newspapers, Sangu and Hukuru, whose official registrations were 
revoked in mid-1990, remain closed.  Of the 2 journalists 
affiliated with Sangu who were among 50 persons detained in 
1990, one, editor Mohammed Shafeeq who was originally sentenced 
to 11 years' imprisonment, was released from house arrest in 
May.  The second, a journalist, remains under house arrest 
serving a 3-year sentence.  Other journalists detained in 1990, 
including several from Hukuru, have reportedly either completed 
their sentences or been granted amnesty.  There were no forced 
closures of newspapers or magazines in 1993.  In the one 
defamation case brought against a journalist by a private party 
in 1993, the journalist was found innocent.  

There is no prior censorship of newspapers, but officials in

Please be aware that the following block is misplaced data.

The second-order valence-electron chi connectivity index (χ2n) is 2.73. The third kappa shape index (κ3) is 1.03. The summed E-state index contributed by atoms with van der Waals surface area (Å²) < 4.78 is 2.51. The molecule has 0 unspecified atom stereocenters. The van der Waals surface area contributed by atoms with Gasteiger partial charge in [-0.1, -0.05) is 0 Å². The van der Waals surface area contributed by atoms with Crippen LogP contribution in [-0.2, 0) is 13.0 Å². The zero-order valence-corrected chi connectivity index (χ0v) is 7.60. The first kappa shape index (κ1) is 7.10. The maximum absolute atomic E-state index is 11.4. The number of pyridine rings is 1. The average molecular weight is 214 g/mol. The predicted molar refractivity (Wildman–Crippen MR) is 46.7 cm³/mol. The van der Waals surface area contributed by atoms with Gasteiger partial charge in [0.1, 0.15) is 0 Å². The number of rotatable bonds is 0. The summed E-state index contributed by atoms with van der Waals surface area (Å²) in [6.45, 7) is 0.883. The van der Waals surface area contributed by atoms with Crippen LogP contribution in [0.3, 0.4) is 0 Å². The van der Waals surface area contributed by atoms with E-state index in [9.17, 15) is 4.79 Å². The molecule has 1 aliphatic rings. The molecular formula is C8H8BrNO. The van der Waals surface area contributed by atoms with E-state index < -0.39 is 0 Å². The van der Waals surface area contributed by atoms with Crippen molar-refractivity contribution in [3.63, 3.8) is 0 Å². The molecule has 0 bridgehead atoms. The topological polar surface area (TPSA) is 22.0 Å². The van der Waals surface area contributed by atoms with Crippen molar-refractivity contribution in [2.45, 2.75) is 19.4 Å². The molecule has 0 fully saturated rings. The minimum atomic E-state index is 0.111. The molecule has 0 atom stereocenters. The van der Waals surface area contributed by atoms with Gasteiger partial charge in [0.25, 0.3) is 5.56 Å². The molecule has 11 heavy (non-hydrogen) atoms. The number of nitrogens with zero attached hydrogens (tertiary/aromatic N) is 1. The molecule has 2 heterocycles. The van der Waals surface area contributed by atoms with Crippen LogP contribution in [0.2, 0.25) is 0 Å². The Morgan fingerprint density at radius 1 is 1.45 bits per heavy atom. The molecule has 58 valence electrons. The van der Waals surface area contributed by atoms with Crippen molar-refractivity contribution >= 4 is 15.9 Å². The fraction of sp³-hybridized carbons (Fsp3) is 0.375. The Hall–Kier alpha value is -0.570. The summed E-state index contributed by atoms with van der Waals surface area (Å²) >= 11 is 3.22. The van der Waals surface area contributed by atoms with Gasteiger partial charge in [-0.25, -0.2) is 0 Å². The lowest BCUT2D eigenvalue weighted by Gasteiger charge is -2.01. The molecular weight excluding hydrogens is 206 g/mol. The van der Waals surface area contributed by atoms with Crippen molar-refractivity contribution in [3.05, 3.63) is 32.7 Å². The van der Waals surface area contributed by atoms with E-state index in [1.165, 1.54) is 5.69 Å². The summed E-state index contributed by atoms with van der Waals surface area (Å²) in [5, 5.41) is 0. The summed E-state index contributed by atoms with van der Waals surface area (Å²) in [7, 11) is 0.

the Department of Information and Broadcasting sometimes call 
publishers to point out that certain articles are unacceptable 
for political or other reasons.  Publications may be banned for 
containing criticisms of the Government "based on falsehood and 
unfounded speculation."  The Government also reserves the right 
to take action against journalists who "bring discredit and 
dishonor to individuals or groups through the malicious use of 
mass media and create social unrest among the general public."  
Because these regulations are often broadly construed, 
self-censorship is well ingrained among writers and editors.  

The Government owns and operates the only television and radio 
stations.  Foreign broadcasts are not jammed. There is no 
prohibition on satellite receivers anywhere in the country.